Official Anglican contacts with the old Catholics go back to the Lambeth Conference of 1878. In 1925 Utrecht acknowledged the validity of Anglican orders. In 1931 the "Bonn Agreement" between Anglicans and Old Catholics was signed. This, when officially accepted, established what was called "intercommunion" between the two Communions. The relationship was defined as the reciprocal admittance of members to the sacraments. It should be noted that the mutual recognition of ministry came before the achievement of communicatio in sacris (shared sacramental worship). And only after Canterbury and Utrecht had come into sacramental communion did the Archbishop of Canterbury and the Archbishop of Utrecht implement the agreement to share mutually in episcopal consecrations. In other words, the action of one Church sharing in the consecration of the bishop of another was an act of existing communion, not a device to establish communion. Such a sharing in consecrations between neighbouring Churches in communion has been customary since at least the Council of Nicaea (325), which enjoined the practice. The practice was never viewed as a kind of covert, supplemental ordination. In the case of Anglicans and Old Catholics, both Churches had already recognised each other's ministry. Both Churches were already in communicatio in sacris. Anglicans, accordingly, have also shared, from time to time, in Old Catholic episcopal consecrations. All such sharing in consecrations has been carefully recorded in the registries of the Archbishops of Canterbury and Utrecht. Tne whole matter is official, ecclesial.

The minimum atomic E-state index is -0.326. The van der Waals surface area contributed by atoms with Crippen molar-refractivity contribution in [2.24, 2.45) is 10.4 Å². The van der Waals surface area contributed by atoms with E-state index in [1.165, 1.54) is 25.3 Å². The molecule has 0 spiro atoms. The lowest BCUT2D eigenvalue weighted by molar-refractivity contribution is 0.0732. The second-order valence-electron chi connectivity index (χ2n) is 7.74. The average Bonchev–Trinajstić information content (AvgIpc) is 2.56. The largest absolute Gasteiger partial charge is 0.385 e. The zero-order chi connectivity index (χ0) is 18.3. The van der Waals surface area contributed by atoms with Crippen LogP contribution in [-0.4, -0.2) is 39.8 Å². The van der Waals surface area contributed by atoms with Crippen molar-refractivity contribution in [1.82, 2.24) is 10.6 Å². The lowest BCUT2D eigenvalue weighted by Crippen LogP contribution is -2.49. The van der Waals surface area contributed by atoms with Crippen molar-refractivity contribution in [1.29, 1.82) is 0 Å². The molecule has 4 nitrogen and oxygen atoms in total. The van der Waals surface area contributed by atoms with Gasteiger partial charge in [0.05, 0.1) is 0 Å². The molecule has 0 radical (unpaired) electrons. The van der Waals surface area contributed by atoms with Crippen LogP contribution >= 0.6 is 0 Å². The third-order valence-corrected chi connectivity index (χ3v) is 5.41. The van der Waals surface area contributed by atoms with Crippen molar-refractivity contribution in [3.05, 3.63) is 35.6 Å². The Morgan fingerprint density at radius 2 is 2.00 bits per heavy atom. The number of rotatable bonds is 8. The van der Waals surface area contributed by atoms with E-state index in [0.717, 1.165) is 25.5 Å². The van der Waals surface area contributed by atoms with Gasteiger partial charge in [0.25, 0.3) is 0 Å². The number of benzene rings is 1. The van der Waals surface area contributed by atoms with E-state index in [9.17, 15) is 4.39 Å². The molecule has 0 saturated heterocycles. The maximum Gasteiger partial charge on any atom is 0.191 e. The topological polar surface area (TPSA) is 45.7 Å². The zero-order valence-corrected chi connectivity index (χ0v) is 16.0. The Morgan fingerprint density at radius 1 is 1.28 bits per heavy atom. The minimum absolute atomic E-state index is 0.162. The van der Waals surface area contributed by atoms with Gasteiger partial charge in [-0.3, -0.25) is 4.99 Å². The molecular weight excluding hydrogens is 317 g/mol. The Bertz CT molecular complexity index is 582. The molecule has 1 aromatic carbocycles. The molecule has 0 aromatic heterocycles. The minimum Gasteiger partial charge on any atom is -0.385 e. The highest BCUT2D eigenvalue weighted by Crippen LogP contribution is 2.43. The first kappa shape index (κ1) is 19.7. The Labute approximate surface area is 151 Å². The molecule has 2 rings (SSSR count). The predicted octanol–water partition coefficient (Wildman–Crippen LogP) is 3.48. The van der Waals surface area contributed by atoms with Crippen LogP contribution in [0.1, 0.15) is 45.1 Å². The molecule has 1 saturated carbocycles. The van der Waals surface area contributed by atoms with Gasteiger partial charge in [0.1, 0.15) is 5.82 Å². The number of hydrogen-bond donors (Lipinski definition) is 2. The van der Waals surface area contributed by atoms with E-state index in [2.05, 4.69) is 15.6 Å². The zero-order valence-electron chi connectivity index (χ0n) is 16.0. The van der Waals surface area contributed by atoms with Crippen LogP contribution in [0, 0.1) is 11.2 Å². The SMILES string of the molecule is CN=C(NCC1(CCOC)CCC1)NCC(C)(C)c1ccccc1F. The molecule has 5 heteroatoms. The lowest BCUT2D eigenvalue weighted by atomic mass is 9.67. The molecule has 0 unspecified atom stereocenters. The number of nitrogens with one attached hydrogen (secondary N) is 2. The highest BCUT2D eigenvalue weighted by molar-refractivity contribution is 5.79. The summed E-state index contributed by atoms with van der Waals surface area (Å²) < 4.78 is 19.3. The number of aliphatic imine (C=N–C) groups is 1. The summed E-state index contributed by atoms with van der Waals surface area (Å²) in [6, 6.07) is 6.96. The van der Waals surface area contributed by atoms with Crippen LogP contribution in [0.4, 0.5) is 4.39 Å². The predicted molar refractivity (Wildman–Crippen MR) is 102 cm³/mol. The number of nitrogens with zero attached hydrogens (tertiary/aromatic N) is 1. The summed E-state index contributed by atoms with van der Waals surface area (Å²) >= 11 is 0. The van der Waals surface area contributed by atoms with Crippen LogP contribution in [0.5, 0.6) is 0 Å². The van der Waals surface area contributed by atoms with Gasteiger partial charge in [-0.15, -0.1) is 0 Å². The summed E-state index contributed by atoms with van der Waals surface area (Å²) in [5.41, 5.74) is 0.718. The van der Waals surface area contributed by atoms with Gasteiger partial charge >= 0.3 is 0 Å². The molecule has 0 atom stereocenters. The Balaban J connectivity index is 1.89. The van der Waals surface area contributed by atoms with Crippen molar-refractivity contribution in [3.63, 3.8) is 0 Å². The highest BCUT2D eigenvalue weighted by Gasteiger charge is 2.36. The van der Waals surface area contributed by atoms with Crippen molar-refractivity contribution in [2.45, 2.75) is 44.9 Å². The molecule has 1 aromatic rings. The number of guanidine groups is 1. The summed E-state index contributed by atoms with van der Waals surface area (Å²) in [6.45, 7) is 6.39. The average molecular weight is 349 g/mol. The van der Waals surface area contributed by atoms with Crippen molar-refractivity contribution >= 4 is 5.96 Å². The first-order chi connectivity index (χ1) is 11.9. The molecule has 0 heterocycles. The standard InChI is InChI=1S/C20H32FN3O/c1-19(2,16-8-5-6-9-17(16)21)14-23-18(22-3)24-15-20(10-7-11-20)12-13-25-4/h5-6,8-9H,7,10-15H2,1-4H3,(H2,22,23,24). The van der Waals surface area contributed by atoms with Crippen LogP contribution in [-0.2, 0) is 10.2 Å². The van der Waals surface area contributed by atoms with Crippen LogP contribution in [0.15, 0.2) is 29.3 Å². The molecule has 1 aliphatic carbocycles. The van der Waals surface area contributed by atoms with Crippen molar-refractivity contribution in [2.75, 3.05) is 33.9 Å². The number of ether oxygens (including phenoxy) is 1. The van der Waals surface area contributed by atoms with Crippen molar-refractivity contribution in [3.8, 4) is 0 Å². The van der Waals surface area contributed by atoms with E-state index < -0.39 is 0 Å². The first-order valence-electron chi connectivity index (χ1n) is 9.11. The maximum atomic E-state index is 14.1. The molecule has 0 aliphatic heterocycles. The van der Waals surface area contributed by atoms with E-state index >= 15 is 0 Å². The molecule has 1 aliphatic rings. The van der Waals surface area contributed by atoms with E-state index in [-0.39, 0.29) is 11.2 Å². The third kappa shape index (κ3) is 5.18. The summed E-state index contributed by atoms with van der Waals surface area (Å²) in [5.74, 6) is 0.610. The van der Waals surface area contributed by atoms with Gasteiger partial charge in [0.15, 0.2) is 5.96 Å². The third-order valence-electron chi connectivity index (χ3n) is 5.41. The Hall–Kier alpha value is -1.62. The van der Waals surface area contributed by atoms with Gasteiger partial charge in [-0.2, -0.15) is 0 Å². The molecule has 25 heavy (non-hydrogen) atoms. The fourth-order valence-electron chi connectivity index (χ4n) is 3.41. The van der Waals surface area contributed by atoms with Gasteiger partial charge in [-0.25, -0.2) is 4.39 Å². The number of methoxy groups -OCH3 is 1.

At the consecration itself, a formal Latin protocol is signed which makes the intention of both the Church of England and the Old Catholic Church perfectly clear. It states that the Old Catholic bishop or archbishop is a genuine co-minister with the Anglican archbishop; of equal authority and not just a mere assistant or witness to the consecration. What is being conferred is said to be episcopal order according to the mind of the Catholic and Apostolic Church. It has the same episcopal character as is enjoyed by the Old Catholic bishops, that is the fullness of all sacerdotal functions as understood in the Catholic Church everywhere, always and by all. Finally, the two existing streams of succession from the Apostles are acknowledged as being joined.